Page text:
As my voice, appearance and anatomy will attest, I am not a boy. I like to dress in pink, paint my fingernails, and go to tea parties. Yet people continue to believe I am not female. It's not because I do anything to promote this false assumption, but because my parents were at least 15 years ahead of their time. The year I was born most parents did not name their little girls Jordan. That's what they named their little boys. I learned that very clearly growing up. Every time I met a new adult and told them my name the response was, "Jordan? That's a boy's name." Every time. My favorite was in 7th grade with a substitute teacher. We had a seating chart and he was calling roll. When I answered as he called my name his head shot up in disbelief. He looked at the seating chart, looked at me, looked at the seating chart, counted the seats in the row, and looked at the seating chart again before declaring, "That's a boy's name."
Once I got into high school, things changed. Instead of hearing that I had a boy's name the response to my name was, "Jordan? I have a niece named Jordan." It was also the first time people didn't accept that I was a girl when I said so. There was a boy at the school with my same first and last name. I even got a yearbook signature congratulating me for a sculpture I had in the art room. I had never set foot in the art room. The other person with my name got a scholarship for art. He graduated two years before me and that put the confusion on hold for a little bit. A Valentine's tradition at the school was to fill out a questionnaire and be computer matched for compatibility with other students. During my senior year, one of the geniuses in student council decided I must have been lying when I circled F for my gender. They very helpfully changed my gender to M. It turns out I'm very compatible with a lot of girls I went to high school with.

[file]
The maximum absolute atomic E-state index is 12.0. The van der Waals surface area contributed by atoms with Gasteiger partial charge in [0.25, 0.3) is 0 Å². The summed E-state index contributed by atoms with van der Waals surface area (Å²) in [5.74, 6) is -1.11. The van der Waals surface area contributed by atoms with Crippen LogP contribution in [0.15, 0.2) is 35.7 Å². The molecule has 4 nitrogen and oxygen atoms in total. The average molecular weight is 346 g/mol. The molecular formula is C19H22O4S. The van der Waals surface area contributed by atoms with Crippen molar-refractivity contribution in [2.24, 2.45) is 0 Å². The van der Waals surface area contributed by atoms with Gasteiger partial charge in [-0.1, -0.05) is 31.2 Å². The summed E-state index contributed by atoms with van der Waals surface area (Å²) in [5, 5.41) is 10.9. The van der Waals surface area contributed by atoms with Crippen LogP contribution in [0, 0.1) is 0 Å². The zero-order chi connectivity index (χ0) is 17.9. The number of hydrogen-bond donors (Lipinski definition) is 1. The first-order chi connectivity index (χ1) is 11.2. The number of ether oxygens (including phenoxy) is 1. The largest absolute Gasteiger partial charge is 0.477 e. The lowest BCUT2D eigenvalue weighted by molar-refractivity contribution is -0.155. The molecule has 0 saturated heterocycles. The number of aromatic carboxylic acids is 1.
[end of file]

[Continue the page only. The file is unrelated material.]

The last several years have been full of mistakes like this. At least once a month I get a credit card offer politely addressing me as Mr. I get junk e-mail all the time advertising sexy single girls in my area. I can brush all these things off, as these people have never seen me. I was, however, dealt a low blow a few weeks ago while filling out an application for scouting. Most of it had already been filled out for me by a ward member, including my name address, and phone number. The little box for gender had also been filled out...with a big M. At least it was scribbled out and a letter F was placed next to the box. Maybe I'll have to wear frills and ribbons next Sunday as I lead the music in church, just to make sure everyone is clear that I'm a woman.